When you make children’s media of any sort, you become a part of a child’s life. What you create, what you are a part of, has access to them. It’s like walking into their houses and getting to sit them down for 7 minutes or 11 minutes or a few hours and just tell them stuff. If you’re a parent, how would you feel about someone you don’t know doing that? What would you want from them? What would you expect from them?
It is a huge responsibility. You must always remember who your audience is and understand that responsibility.
There are many reasons to make children’s media but, no matter what other reasons you have, giving something really good to kids should be VERY high up on that list. It is, right? Right? I’m sure you do want what’s best for kids – chances are you wouldn’t be at my blog if you didn’t because it’s a recurring theme here. But it’s no harm to have a reminder of why you’re really doing what you do.
And then, once you remember that, your career often comes down to questions: what good can I do for kids?
What can I create that might make their lives a little better right now? Or (and for me, this is often the more important question) what can I create that might make their lives and the lives of others better as they grow older? Where can I help? Where can I contribute? How can I be a positive force in their lives? And how can I do it in a way that works with parents, rather than trampling over that role?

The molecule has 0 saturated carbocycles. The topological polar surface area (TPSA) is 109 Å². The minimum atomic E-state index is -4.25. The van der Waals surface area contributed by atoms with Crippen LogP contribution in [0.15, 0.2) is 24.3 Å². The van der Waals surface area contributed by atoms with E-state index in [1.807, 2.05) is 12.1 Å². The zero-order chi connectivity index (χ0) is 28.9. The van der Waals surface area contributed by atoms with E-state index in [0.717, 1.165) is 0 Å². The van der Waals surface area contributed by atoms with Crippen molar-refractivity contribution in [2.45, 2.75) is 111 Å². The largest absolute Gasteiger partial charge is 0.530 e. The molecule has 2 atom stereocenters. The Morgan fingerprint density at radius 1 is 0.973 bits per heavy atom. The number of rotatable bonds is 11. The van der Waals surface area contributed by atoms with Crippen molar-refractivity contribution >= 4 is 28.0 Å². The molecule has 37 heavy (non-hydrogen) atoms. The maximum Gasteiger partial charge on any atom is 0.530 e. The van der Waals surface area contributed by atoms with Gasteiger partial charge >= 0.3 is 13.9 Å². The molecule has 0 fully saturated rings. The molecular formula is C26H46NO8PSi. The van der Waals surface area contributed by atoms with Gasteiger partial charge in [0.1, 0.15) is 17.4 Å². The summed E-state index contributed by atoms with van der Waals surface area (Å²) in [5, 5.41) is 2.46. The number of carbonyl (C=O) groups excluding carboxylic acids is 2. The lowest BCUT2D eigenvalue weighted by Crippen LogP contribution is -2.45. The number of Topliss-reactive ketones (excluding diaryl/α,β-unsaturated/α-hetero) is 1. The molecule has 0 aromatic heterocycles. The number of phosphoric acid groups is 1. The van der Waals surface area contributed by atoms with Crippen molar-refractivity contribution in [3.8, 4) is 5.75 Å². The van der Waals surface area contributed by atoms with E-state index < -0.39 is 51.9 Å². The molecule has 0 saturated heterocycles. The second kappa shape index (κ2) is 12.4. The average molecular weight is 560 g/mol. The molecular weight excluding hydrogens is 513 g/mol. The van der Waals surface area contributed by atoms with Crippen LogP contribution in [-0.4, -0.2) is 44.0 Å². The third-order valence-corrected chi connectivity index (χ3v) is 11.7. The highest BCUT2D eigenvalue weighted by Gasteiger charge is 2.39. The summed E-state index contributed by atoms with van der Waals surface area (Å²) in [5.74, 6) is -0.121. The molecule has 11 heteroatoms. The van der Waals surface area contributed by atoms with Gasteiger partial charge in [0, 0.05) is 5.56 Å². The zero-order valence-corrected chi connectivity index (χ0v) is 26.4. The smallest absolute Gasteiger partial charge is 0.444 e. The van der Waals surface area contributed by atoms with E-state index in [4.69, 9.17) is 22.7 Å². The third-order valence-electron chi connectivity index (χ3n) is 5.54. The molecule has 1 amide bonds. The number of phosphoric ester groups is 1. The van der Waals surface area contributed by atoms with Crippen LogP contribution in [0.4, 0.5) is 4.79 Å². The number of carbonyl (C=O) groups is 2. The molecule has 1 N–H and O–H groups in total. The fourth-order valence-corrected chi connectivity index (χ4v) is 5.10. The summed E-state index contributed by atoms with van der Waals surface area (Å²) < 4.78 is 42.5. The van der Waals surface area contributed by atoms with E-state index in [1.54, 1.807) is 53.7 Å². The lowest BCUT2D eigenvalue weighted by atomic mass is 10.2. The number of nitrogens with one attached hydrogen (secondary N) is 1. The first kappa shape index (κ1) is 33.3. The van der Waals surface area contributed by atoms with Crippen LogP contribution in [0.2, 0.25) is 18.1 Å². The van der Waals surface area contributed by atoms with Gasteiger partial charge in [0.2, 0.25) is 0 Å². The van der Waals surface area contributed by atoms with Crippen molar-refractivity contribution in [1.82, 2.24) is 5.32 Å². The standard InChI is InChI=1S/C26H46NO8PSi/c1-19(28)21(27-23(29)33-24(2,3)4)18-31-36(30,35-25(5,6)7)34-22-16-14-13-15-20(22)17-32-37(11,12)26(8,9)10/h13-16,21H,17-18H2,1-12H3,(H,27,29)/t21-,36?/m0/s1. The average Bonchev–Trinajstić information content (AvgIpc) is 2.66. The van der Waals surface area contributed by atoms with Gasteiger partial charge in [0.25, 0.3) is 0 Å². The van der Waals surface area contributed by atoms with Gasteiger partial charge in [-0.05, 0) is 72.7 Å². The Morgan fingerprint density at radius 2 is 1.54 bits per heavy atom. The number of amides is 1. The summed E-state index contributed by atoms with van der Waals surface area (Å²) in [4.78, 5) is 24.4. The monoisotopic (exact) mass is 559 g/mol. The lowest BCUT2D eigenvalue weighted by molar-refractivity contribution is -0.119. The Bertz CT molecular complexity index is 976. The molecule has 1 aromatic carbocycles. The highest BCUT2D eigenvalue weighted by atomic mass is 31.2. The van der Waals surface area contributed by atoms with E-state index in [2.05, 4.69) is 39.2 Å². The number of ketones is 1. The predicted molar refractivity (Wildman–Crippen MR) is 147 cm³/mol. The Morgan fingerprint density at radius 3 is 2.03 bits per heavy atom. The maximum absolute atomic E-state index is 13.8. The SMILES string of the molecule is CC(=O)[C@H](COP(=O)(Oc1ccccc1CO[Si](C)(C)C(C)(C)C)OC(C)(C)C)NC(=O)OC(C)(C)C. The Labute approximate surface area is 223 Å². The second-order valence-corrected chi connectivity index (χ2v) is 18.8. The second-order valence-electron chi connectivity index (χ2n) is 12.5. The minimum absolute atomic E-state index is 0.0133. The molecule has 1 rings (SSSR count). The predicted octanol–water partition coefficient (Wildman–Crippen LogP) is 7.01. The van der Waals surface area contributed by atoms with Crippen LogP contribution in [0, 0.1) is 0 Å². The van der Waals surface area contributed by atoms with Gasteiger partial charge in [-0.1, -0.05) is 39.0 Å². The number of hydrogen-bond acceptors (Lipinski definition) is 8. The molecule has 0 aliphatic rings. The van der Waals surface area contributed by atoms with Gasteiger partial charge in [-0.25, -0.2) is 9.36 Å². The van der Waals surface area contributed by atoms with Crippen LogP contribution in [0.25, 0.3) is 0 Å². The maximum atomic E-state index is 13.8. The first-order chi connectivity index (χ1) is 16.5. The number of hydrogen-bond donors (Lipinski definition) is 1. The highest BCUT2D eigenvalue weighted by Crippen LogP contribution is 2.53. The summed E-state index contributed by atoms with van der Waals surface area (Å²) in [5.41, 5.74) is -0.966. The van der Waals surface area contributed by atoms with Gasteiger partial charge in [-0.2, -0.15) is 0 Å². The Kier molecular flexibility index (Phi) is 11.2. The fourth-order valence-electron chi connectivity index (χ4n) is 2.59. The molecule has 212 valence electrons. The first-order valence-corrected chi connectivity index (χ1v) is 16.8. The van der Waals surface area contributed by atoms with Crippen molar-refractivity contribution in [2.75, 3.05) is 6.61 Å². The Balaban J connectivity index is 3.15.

What’s odd about that is that it really puts us in the role of assistant. It’s just ‘how can I help?’ Odd because, as we create, we become part of forming worlds, creating entire characters and little lives. We decide where they go and why. Or we manage teams to create whole shows. We get this feeling of being able to mould everything, to be in charge of everything, to decide who does what and why. And we can do all that. But ultimately we’re doing it to be an assistant. An assistant to parents, to society and, especially, to children themselves.
How can I help?
So I guess if you consider the responsibility of your content coming into a child’s life as if we’re walking into homes ourselves, maybe the best thing we can do is to stop talking for a moment and ask the parents and the children: how can I help?